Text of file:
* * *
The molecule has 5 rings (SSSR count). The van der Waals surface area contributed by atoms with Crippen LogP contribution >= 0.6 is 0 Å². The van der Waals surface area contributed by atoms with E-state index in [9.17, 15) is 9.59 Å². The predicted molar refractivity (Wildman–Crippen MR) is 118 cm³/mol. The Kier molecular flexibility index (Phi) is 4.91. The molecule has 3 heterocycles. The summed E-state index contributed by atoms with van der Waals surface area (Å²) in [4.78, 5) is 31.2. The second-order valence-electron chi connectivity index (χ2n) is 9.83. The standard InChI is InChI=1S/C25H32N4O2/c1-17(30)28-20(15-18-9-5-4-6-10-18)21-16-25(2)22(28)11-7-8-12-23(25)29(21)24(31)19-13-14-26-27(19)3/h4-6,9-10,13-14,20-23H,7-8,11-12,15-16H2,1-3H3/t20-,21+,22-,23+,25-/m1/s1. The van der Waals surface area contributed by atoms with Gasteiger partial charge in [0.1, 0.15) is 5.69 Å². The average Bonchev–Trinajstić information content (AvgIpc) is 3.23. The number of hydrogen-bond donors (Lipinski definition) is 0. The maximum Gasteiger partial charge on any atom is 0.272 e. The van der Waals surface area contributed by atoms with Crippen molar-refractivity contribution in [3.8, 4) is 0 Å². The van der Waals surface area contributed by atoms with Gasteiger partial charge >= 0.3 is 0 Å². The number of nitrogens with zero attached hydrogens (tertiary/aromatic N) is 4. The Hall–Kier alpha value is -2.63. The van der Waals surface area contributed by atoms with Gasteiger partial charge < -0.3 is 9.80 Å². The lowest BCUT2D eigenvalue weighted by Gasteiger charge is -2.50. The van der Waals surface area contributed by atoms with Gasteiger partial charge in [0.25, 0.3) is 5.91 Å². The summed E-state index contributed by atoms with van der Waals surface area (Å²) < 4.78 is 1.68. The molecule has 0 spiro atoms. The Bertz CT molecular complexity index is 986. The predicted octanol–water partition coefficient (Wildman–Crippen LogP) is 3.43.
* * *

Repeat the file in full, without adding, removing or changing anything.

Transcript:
The molecule has 5 rings (SSSR count). The van der Waals surface area contributed by atoms with Crippen LogP contribution >= 0.6 is 0 Å². The van der Waals surface area contributed by atoms with E-state index in [9.17, 15) is 9.59 Å². The predicted molar refractivity (Wildman–Crippen MR) is 118 cm³/mol. The Kier molecular flexibility index (Phi) is 4.91. The molecule has 3 heterocycles. The summed E-state index contributed by atoms with van der Waals surface area (Å²) in [4.78, 5) is 31.2. The second-order valence-electron chi connectivity index (χ2n) is 9.83. The standard InChI is InChI=1S/C25H32N4O2/c1-17(30)28-20(15-18-9-5-4-6-10-18)21-16-25(2)22(28)11-7-8-12-23(25)29(21)24(31)19-13-14-26-27(19)3/h4-6,9-10,13-14,20-23H,7-8,11-12,15-16H2,1-3H3/t20-,21+,22-,23+,25-/m1/s1. The van der Waals surface area contributed by atoms with Gasteiger partial charge in [0.1, 0.15) is 5.69 Å². The average Bonchev–Trinajstić information content (AvgIpc) is 3.23. The number of hydrogen-bond donors (Lipinski definition) is 0. The maximum Gasteiger partial charge on any atom is 0.272 e. The van der Waals surface area contributed by atoms with Crippen molar-refractivity contribution in [3.8, 4) is 0 Å². The van der Waals surface area contributed by atoms with Gasteiger partial charge >= 0.3 is 0 Å². The number of nitrogens with zero attached hydrogens (tertiary/aromatic N) is 4. The Hall–Kier alpha value is -2.63. The van der Waals surface area contributed by atoms with Gasteiger partial charge < -0.3 is 9.80 Å². The lowest BCUT2D eigenvalue weighted by Gasteiger charge is -2.50. The van der Waals surface area contributed by atoms with Gasteiger partial charge in [0.25, 0.3) is 5.91 Å². The summed E-state index contributed by atoms with van der Waals surface area (Å²) < 4.78 is 1.68. The molecule has 0 spiro atoms. The Bertz CT molecular complexity index is 986. The predicted octanol–water partition coefficient (Wildman–Crippen LogP) is 3.43.